David Wells: Thank you.
Ted Simons: What exactly did the report look at?
David Wells: A lot of conservative lawmakers are really concerned the federal government won't live up to its obligations, and they’ve also proposed about expanding Medicaid. With the Affordable Care Act and the kind of federal payments expected under it, along with Governor Brewer's expected threshold, the 80%. We compare that to continuing on what we currently have, only covering childless adults and having a freeze on enrollment. The federal government has told us as of January 1, 2014, they are not going to pay for that at all.
Ted Simons: They are not likely to pay for it, that's for sure. We're looking at three scenarios. What is the time frame for these three scenarios?
David Wells: We chose to look at fiscal years 2015, 16' and 17'. And we want to have a fair comparison because technically 2014, that runs from July 1st, 2013, to June 30th, 2014 . So the Medicare expansion Affordable Care Act kicks in on January 1st, in the middle of the fiscal year. If you look at the numbers for that, the costs for the state-only plan is pretty excessive in that one year, because you have to take over 56,000 people January 1st and start to pay for the whole thing. Medicare expansion, people will gradually start enrolling in October and start to ramp up and that's not happening so quickly.
Ted Simons: You took out the front-loaded aspect of all this.
David Wells: From a fiscal standpoint we thought it would be what we thought was a fair comparison.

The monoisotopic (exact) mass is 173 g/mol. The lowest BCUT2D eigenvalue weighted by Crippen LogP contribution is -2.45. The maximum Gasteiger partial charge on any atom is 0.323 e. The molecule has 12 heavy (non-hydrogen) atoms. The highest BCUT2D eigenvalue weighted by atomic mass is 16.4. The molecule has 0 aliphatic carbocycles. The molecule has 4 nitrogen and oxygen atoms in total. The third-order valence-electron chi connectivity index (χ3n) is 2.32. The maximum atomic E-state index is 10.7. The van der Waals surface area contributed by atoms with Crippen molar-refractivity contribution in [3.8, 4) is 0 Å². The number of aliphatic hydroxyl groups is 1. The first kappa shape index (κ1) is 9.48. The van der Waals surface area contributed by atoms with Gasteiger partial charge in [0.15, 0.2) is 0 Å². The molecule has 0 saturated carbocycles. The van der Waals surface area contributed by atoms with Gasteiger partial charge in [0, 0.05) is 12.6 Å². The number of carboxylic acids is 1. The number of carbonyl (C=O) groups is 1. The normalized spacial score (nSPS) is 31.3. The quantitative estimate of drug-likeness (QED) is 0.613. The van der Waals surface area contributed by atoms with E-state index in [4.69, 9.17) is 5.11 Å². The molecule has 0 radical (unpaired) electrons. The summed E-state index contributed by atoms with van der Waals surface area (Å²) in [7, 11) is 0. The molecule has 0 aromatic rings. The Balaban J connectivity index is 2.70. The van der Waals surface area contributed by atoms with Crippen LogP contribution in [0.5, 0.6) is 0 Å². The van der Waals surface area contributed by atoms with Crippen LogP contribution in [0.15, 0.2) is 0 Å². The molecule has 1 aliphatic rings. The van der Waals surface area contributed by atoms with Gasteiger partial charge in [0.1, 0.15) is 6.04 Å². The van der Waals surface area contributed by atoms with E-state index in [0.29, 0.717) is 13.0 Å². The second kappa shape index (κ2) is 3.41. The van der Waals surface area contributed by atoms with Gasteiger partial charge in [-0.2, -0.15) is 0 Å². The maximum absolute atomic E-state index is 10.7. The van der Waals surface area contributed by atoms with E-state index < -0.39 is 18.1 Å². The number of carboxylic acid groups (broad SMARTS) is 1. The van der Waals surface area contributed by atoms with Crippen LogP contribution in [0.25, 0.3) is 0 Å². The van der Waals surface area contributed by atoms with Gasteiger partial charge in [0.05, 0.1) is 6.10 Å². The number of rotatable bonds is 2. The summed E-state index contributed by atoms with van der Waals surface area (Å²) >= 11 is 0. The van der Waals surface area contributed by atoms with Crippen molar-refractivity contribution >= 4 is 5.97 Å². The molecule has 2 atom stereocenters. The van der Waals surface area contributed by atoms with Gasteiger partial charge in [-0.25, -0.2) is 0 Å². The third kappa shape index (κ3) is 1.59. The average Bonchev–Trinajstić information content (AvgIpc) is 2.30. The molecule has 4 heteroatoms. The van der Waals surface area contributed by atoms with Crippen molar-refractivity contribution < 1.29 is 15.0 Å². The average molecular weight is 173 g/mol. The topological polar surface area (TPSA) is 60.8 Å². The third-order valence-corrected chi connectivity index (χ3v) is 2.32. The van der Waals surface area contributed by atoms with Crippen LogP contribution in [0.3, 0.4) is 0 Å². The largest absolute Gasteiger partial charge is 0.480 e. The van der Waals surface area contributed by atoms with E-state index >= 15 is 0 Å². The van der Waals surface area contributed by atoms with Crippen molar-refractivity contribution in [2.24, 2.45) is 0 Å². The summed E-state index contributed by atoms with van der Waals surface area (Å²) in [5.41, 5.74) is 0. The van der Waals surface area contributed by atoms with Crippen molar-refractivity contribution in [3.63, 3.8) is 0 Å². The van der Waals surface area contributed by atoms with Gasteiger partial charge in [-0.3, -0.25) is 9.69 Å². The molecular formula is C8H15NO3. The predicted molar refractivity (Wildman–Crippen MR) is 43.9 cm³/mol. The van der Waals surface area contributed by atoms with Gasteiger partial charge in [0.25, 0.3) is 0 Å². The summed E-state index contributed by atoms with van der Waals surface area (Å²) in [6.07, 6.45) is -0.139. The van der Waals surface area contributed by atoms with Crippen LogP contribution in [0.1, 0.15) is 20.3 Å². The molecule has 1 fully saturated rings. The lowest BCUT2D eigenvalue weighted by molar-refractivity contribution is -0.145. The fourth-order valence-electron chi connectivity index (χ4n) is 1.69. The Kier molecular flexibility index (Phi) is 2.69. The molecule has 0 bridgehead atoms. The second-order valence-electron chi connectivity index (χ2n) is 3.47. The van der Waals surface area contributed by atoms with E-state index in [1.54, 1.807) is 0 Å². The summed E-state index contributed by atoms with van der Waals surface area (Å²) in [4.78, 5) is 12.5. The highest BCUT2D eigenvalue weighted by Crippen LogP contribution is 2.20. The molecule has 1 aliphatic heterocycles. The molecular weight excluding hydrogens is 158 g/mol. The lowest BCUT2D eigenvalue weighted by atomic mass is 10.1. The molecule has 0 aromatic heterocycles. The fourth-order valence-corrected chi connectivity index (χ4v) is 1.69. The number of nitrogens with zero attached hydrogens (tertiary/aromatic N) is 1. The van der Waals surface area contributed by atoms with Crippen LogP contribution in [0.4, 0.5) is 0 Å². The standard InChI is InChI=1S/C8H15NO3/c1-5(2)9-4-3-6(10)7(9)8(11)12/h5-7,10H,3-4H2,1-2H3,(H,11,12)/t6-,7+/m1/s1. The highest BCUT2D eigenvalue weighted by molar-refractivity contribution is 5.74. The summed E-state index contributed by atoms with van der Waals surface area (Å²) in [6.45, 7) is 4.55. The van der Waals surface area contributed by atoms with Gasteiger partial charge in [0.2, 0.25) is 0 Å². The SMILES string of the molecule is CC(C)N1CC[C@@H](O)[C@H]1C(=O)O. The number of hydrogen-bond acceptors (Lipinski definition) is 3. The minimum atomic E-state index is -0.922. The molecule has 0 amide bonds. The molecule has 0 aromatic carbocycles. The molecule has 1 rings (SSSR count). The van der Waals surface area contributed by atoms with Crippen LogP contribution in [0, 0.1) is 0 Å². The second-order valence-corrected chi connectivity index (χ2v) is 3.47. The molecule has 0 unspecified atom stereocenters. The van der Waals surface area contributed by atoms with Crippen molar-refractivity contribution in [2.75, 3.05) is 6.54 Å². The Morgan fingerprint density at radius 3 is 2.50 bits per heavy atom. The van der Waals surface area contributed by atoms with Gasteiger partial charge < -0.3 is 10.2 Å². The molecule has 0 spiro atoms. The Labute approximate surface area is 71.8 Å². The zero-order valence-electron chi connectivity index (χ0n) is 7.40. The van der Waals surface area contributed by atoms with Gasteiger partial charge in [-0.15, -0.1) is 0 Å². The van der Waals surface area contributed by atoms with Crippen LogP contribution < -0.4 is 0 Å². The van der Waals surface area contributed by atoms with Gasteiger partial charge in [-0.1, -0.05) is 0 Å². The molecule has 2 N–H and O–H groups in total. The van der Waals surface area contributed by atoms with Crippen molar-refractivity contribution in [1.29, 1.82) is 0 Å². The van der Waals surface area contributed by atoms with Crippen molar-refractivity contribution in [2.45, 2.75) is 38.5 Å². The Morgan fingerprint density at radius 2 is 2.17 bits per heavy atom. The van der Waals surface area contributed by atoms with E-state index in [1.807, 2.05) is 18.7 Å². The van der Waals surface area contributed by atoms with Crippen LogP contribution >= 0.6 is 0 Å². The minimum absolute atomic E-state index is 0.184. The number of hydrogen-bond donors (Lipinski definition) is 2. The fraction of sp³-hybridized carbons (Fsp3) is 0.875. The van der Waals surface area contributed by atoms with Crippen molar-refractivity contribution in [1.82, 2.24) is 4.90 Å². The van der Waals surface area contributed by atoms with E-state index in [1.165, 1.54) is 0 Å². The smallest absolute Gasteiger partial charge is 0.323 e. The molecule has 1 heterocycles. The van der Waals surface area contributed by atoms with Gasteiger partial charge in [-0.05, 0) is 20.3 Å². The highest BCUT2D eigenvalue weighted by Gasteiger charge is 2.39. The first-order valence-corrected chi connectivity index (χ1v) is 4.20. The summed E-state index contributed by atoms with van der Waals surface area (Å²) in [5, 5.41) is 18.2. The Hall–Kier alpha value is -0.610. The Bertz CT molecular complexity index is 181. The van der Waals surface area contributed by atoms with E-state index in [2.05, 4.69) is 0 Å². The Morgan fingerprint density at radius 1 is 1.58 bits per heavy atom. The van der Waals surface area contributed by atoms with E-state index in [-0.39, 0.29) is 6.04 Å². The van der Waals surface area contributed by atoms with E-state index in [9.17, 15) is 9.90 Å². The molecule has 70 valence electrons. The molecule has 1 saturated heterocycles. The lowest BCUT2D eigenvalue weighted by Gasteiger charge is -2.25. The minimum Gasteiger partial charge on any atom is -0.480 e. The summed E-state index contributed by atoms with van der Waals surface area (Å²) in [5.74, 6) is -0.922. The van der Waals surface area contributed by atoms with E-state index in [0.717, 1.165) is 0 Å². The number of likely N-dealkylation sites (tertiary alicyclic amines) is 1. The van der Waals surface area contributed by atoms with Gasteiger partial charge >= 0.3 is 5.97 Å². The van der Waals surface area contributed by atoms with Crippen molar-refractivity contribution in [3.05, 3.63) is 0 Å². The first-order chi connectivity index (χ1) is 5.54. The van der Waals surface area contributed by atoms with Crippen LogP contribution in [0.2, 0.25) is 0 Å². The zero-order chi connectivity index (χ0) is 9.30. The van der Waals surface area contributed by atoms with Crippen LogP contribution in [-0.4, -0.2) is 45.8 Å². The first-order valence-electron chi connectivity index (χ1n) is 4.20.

Ted Simons: Let's go to the first scenario. This is a straight Affordable Care Act deal, correct?
David Wells: Again, looking at the optional expansion populations here. They come in two ways, we've got the childless adults for under 100% of the poverty line and all adults from 100% to 133% of the poverty line. In that case we find it'll cost the state about half a billion dollars. But the Governor has proposed that being funded through a hospital assessment. That's going to bring in actually a bit more than half a billion dollars. It's going to be a net plus to the general fund.
Ted Simons: No hit at all in that first scenario, the Governor's plan, and the one most businesses and hospitals are pushing.
David Wells: Right, that's correct.
Ted Simons: Second scenario. This is the Governor's plan, though, and again, the circuit breaker is at 80%.
David Wells: That's correct.
Ted Simons: Feds have to come up with at least 80% or else the whole thing falls through. What did you find there?